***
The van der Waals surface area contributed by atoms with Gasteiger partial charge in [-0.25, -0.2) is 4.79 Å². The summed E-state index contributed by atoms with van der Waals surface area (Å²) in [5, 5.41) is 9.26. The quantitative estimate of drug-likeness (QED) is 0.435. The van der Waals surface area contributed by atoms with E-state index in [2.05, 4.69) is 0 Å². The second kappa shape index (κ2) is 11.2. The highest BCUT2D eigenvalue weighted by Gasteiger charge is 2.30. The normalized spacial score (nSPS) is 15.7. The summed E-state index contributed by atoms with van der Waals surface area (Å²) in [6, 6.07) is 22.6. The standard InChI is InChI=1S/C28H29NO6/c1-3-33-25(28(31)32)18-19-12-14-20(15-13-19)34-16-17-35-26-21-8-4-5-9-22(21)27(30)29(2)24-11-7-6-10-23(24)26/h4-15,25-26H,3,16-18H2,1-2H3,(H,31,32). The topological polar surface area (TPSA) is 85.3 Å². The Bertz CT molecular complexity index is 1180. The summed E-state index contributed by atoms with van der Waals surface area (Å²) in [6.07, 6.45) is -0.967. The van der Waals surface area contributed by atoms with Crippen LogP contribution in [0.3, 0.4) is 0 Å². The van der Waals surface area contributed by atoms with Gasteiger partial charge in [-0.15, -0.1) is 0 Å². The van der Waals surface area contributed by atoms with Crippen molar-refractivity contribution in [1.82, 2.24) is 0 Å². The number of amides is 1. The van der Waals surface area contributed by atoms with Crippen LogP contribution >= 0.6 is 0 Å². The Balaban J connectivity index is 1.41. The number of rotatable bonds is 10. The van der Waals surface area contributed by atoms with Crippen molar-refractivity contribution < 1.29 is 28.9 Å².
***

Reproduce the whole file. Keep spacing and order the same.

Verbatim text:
The van der Waals surface area contributed by atoms with Gasteiger partial charge in [-0.25, -0.2) is 4.79 Å². The summed E-state index contributed by atoms with van der Waals surface area (Å²) in [5, 5.41) is 9.26. The quantitative estimate of drug-likeness (QED) is 0.435. The van der Waals surface area contributed by atoms with E-state index in [2.05, 4.69) is 0 Å². The second kappa shape index (κ2) is 11.2. The highest BCUT2D eigenvalue weighted by Gasteiger charge is 2.30. The normalized spacial score (nSPS) is 15.7. The summed E-state index contributed by atoms with van der Waals surface area (Å²) in [6, 6.07) is 22.6. The standard InChI is InChI=1S/C28H29NO6/c1-3-33-25(28(31)32)18-19-12-14-20(15-13-19)34-16-17-35-26-21-8-4-5-9-22(21)27(30)29(2)24-11-7-6-10-23(24)26/h4-15,25-26H,3,16-18H2,1-2H3,(H,31,32). The topological polar surface area (TPSA) is 85.3 Å². The Bertz CT molecular complexity index is 1180. The summed E-state index contributed by atoms with van der Waals surface area (Å²) in [6.07, 6.45) is -0.967. The van der Waals surface area contributed by atoms with Crippen LogP contribution in [0.3, 0.4) is 0 Å². The van der Waals surface area contributed by atoms with Gasteiger partial charge in [-0.15, -0.1) is 0 Å². The van der Waals surface area contributed by atoms with Crippen molar-refractivity contribution in [1.82, 2.24) is 0 Å². The number of amides is 1. The van der Waals surface area contributed by atoms with Crippen LogP contribution >= 0.6 is 0 Å². The Balaban J connectivity index is 1.41. The number of rotatable bonds is 10. The van der Waals surface area contributed by atoms with Crippen molar-refractivity contribution < 1.29 is 28.9 Å².